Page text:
Thursday, May 31, 2007

Evangelical Teens Do It Too

This is a really good article on Slate about the sexual beliefs and practices of religious people in America. It's actually the result of a book by UT Austin sociologist Mark Regnerus called Forbidden Fruit: Sex & Religion in the Lives of American Teenagers.

There are of course the depressing facts in the book, which are all-too-well-known:

Teenagers who identify as "evangelical" or "born again" are highly likely
to sound like the girl at the bar; 80 percent think sex should be saved for
marriage. But thinking is not the same as doing. Evangelical teens are actually
more likely to have lost their virginity than either mainline Protestants or
Catholics. They tend to lose their virginity at a slightly younger age—16.3,
compared with 16.7 for the other two faiths. And they are much more likely to
have had three or more sexual partners by age 17: Regnerus reports that 13.7
percent of evangelicals have, compared with 8.9 percent for mainline

The fate of the True Love Waits movement, which began with the Southern
Baptist Convention in the '90s, is a perfect example. Teenagers who signed the
abstinence pledge belong to a subgroup of highly motivated virgins. But even
they succumb. Follow-up surveys show that at best, pledges delayed premarital
sex by 18 months—a success by statistical standards but a disaster for Southern
Baptist pastors..."It just sort of happened," one girl told the researchers, in
what could be a motto for this generation of evangelical teens.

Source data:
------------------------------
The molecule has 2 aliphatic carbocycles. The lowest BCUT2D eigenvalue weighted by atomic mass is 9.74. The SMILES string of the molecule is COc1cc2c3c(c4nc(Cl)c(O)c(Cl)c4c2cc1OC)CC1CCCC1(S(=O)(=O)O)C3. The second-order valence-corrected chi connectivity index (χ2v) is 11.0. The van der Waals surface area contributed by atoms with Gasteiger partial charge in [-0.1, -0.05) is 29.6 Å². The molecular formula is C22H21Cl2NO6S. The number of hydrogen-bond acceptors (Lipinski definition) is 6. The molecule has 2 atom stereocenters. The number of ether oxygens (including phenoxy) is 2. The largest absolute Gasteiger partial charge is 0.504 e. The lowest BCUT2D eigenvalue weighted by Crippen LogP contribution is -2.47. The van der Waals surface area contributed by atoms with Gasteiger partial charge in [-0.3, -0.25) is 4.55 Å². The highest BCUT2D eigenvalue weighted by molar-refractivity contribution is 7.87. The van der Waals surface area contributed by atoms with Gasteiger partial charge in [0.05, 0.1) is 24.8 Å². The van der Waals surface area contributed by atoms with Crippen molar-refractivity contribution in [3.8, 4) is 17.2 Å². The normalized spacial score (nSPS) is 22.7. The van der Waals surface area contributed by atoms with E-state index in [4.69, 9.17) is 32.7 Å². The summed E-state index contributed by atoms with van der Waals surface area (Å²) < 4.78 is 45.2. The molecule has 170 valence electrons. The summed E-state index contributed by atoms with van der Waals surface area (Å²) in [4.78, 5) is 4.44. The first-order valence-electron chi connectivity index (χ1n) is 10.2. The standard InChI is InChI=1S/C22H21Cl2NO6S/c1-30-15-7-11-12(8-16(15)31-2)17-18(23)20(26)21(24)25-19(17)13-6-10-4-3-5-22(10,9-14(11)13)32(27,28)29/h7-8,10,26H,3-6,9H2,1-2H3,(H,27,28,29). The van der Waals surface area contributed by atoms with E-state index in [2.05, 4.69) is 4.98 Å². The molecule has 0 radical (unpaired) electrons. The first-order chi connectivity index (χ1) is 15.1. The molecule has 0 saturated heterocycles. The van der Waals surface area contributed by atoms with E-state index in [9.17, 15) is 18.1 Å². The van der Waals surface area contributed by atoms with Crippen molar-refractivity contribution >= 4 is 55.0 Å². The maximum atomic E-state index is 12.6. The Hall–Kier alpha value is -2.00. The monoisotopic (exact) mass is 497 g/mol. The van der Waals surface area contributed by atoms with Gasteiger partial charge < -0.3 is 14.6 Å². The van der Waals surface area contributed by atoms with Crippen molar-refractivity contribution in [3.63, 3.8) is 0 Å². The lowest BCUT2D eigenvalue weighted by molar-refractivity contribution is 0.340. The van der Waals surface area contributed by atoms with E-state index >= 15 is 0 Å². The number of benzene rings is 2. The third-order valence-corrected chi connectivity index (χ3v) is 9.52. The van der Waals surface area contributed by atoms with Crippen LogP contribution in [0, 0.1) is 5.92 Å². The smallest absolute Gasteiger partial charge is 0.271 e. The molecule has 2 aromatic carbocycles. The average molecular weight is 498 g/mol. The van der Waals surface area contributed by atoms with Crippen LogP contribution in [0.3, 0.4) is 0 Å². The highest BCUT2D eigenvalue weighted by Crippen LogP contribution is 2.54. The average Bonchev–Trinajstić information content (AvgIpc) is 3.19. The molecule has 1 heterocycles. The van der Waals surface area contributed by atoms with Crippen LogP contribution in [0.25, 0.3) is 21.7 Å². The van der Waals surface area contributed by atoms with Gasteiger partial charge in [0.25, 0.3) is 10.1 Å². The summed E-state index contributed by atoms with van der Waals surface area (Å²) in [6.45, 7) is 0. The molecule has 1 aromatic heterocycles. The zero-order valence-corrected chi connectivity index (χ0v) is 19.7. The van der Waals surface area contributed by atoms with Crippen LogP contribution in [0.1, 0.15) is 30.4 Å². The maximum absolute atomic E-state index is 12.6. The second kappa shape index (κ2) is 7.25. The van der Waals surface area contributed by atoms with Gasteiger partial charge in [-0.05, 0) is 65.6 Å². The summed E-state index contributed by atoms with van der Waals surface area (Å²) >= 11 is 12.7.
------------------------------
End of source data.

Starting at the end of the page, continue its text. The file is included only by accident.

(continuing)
However, the sociologist is a solid researcher, and bothers to go one helpful step further by differentiating between people who are truly dedicated to their faith and those who are marginal:

Regnerus' ultimate conclusion is not all that surprising. What really matters is
not which religion teenagers identify with but how strongly they identify. After
controlling for all factors (family satisfaction, popularity, income), religion
matters much less than religiosity. Among the mass of typically promiscuous
teenagers in the book, one group stands out: the 16 percent of American teens
who describe religion as "extremely important" in their lives. When these guys
pledge, they mean it. One study found that the pledge works better if not
everyone in school takes it. The ideal conditions are a group of pledgers who
form a self-conscious minority that perceives itself as special, even embattled.

Hmm... chalk one up for Dr. Stark and Nate - looks like the "lean and mean" Church wins another one.


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